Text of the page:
To persuade us of his econmic expertise, the author informs us: “Having grown up in Mexico, I am familiar with the melodrama of exchange controls and the corrupting nature of fictional rates. Mexico had to go this route when the country went broke in the early 1980s. But it is absurd to watch a government made ever more prosperous by surging oil revenues embrace such nonsense.”
Really? Well, what a pity you didn’t grow up in Argentina, dude. They could tell you a thing or two about “fictional rates” of currency exchange. They pegged their peso to the dollar during the Neoliberal Nineties, only to unpeg it sometime after Carlos Menem had sold the whole friggin’ country out from under its citizens’ feet. Once the local and foreign rich had taken their killings offshore (in US dollars, in the dead of the night, complete with siren-blaring police escorts for the armored Prosegur trucks), Argentina experienced such a currency devaluation as to make the country go through five presidents in less than a month, and default on a debt worth $93 billion. You want a currency crisis? That‘s a currency crisis, man.
The dirtiest little open secret in the world is that none of the usual suspects–whether Peronism or protectionism or the peculiarities of the Argentine psyche–actually caused the crisis. The culprit was none other than the globalized economy itself. If you don’t believe me, read Naomi Klein; she spells it right out. Every country that has ever taken the advice of the World Bank and the IMF has just barely lived to regret it. Every country that has ever told either institution to piss off has managed to climb out of its hole sooner, and with fewer of the very repercussions the orthodox economists keep telling us are “inevitable” for anyone who refuses to comply with “conditionalities”–unemployment (due to lack of foreign “investment”), inflation, stagflation, etc. They don’t boom as spectacularly, but they don’t go bust, either. That’s because, unlike Argentina, they are not so heavily dependent on exports; they have more endogenous development. A strong internal economy, it turns out, is the best buffer against a bust brought on by neoliberalism!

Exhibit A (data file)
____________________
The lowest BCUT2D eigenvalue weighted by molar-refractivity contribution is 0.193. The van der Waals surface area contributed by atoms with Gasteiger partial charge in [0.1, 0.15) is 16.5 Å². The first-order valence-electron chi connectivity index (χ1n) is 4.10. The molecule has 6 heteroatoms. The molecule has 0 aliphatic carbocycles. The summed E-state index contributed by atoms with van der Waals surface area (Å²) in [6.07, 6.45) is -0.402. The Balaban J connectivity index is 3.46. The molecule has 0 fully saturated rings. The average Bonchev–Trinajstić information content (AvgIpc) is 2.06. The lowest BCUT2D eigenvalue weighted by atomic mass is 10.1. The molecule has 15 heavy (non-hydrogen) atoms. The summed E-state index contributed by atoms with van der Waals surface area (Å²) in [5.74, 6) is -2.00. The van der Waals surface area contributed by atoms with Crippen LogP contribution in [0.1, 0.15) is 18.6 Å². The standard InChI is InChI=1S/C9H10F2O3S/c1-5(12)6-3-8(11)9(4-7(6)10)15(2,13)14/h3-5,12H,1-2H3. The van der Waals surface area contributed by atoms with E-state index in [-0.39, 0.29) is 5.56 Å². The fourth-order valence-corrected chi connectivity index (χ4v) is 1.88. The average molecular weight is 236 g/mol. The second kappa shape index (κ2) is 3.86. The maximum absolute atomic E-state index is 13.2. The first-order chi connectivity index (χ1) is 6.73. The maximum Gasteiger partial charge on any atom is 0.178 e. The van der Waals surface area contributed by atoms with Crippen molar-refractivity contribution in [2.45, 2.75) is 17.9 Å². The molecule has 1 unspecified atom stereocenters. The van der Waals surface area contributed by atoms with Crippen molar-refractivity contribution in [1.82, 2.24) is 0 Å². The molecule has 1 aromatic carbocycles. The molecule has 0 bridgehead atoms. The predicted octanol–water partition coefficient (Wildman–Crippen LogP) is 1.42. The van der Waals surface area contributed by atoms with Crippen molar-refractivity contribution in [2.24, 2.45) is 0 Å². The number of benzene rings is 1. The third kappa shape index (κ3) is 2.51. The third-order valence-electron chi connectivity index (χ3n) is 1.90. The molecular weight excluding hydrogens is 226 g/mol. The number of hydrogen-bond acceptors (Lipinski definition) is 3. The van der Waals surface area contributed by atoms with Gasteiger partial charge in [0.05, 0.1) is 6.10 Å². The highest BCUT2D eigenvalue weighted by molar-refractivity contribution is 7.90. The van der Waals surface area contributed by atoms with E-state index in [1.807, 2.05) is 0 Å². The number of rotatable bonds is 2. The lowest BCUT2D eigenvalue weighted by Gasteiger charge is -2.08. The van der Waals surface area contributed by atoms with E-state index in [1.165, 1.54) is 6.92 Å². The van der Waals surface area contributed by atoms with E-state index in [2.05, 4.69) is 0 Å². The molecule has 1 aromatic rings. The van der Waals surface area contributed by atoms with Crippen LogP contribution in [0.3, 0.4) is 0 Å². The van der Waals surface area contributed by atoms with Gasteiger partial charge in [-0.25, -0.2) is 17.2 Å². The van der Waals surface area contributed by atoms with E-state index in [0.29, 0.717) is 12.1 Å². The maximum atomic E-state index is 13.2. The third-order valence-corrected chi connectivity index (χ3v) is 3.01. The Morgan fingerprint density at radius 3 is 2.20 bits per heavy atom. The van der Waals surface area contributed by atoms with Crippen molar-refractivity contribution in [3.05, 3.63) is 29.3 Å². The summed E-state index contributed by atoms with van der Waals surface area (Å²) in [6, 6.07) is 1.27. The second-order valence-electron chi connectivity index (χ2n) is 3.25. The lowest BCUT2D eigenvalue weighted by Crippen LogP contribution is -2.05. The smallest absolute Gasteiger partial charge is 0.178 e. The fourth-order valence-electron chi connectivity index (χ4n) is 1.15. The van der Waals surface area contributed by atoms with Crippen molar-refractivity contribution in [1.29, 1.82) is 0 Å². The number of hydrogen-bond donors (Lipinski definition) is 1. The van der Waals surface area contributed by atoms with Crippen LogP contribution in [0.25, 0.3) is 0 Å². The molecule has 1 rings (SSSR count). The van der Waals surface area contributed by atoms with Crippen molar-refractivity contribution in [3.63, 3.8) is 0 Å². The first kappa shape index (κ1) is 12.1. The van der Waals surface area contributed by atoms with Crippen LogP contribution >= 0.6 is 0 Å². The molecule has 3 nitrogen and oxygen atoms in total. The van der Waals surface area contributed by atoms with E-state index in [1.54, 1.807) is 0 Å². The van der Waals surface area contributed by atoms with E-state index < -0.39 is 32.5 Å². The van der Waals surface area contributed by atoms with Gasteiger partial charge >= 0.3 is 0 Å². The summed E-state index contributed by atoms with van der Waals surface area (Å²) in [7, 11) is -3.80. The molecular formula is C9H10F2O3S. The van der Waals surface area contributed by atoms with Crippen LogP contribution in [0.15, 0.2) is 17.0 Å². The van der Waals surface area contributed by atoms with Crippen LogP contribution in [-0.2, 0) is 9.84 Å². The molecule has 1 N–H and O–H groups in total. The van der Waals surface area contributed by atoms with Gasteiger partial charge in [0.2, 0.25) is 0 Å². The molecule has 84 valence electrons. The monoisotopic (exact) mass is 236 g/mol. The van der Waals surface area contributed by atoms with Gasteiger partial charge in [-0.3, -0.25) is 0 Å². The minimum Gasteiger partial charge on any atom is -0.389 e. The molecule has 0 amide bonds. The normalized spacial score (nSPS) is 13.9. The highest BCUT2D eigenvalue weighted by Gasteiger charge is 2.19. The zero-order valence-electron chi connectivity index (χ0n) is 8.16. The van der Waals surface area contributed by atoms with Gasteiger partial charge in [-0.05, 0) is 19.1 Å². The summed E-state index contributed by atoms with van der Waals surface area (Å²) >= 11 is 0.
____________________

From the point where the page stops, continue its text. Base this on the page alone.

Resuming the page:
Now, Venezuela knows a thing or two about neoliberalism-induced busts. Venezuela went bust sooner than anyone else, back in 1989. Shortly after the Berlin Wall fell, and Carlos Andres Perez came to power, Venezuela was forcibly submitted to the IMF’s conditionalities. The Caracazo was the inevitable result; the riots and the subsequent authoritarian crackdown not only resulted in a massive national fire sale (“privatization”, in foreign hands of course), but in the military revolt whose anniversary Venezuela celebrated just today.
The ringleader of that military revolt is someone you already know. He is now Venezuela’s president. And one of his constant themes (besides gringo imperialism) is the crying need for endogenous development. Venezuela used to be self-sufficient in food, and before oil, its #1 export commodity was cocoa. In fact, the cacao bean is believed by experts to be indigenous to Venezuela; it evolved there, and eventually spread northward into Mexico, where Cortez subsequently “discovered” it–as the royal drink of Montezuma’s court (and probably a fermented beverage with the same alcoholic content as a strong beer). It was so valuable that it was served in gold goblets that were thrown away after a single use!
But I digress.
The point is, Venezuela shouldn’t have to import a bite of food; it has enough arable land that, if properly managed, can feed everyone and probably also export a fair bit of high-quality cocoa (a boon to us chocoholics, considering that Ghana’s crop is in trouble and the price of cocoa could go sky-high as a result). If Venezuela is heavily import-dependent, it is not due to any laziness or other peculiarity of the Venezuelan psyche, any more than the Argentine financial crisis could be blamed on laziness or schizophrenia on the part of the Argentines. It is because (and if you have read Eduardo Galeano’s Open Veins of Latin America, you will already know this) the imperialists who “built” the c
ountry in the first place, built it to bleed ad infinitum.
Eduardo Galeano’s book, by the way, is published by Monthly Review‘s book division (which, I hope, will one day consider expanding its list to include travel guides with a progressive relevance).
Which brings me rather nicely around to the Monthly Review piece: it’s a goodie. I won’t dissect it here, other than to say that it has everything the Slate piece lacks.